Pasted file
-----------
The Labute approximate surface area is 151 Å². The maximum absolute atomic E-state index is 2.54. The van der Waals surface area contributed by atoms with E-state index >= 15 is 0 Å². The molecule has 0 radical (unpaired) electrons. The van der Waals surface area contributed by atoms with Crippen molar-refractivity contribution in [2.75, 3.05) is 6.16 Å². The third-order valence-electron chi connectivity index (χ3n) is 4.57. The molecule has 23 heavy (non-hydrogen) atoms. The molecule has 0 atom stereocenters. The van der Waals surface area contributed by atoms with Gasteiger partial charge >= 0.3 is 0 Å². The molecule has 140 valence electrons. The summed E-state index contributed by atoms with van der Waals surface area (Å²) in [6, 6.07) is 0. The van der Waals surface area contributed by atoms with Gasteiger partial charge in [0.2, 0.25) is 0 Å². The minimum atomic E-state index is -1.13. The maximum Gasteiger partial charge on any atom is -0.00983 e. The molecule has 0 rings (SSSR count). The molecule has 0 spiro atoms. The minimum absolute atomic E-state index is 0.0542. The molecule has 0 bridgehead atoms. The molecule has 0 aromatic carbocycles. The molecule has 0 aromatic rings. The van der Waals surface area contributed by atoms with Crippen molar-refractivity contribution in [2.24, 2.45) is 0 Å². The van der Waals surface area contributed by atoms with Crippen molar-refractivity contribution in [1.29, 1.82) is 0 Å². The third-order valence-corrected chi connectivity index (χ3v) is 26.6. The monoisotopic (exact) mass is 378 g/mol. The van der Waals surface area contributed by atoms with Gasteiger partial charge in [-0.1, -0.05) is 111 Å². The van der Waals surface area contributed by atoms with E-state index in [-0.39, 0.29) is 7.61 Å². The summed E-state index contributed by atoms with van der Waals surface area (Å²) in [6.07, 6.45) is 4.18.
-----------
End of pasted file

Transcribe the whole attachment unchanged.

The Labute approximate surface area is 151 Å². The maximum absolute atomic E-state index is 2.54. The van der Waals surface area contributed by atoms with E-state index >= 15 is 0 Å². The molecule has 0 radical (unpaired) electrons. The van der Waals surface area contributed by atoms with Crippen molar-refractivity contribution in [2.75, 3.05) is 6.16 Å². The third-order valence-electron chi connectivity index (χ3n) is 4.57. The molecule has 23 heavy (non-hydrogen) atoms. The molecule has 0 atom stereocenters. The van der Waals surface area contributed by atoms with Gasteiger partial charge >= 0.3 is 0 Å². The molecule has 140 valence electrons. The summed E-state index contributed by atoms with van der Waals surface area (Å²) in [6, 6.07) is 0. The van der Waals surface area contributed by atoms with Gasteiger partial charge in [0.2, 0.25) is 0 Å². The minimum atomic E-state index is -1.13. The maximum Gasteiger partial charge on any atom is -0.00983 e. The molecule has 0 rings (SSSR count). The molecule has 0 spiro atoms. The minimum absolute atomic E-state index is 0.0542. The molecule has 0 bridgehead atoms. The molecule has 0 aromatic carbocycles. The molecule has 0 aromatic rings. The van der Waals surface area contributed by atoms with Crippen molar-refractivity contribution in [2.24, 2.45) is 0 Å². The van der Waals surface area contributed by atoms with Crippen molar-refractivity contribution in [1.29, 1.82) is 0 Å². The third-order valence-corrected chi connectivity index (χ3v) is 26.6. The monoisotopic (exact) mass is 378 g/mol. The van der Waals surface area contributed by atoms with Gasteiger partial charge in [-0.1, -0.05) is 111 Å². The van der Waals surface area contributed by atoms with E-state index in [-0.39, 0.29) is 7.61 Å². The summed E-state index contributed by atoms with van der Waals surface area (Å²) in [6.07, 6.45) is 4.18.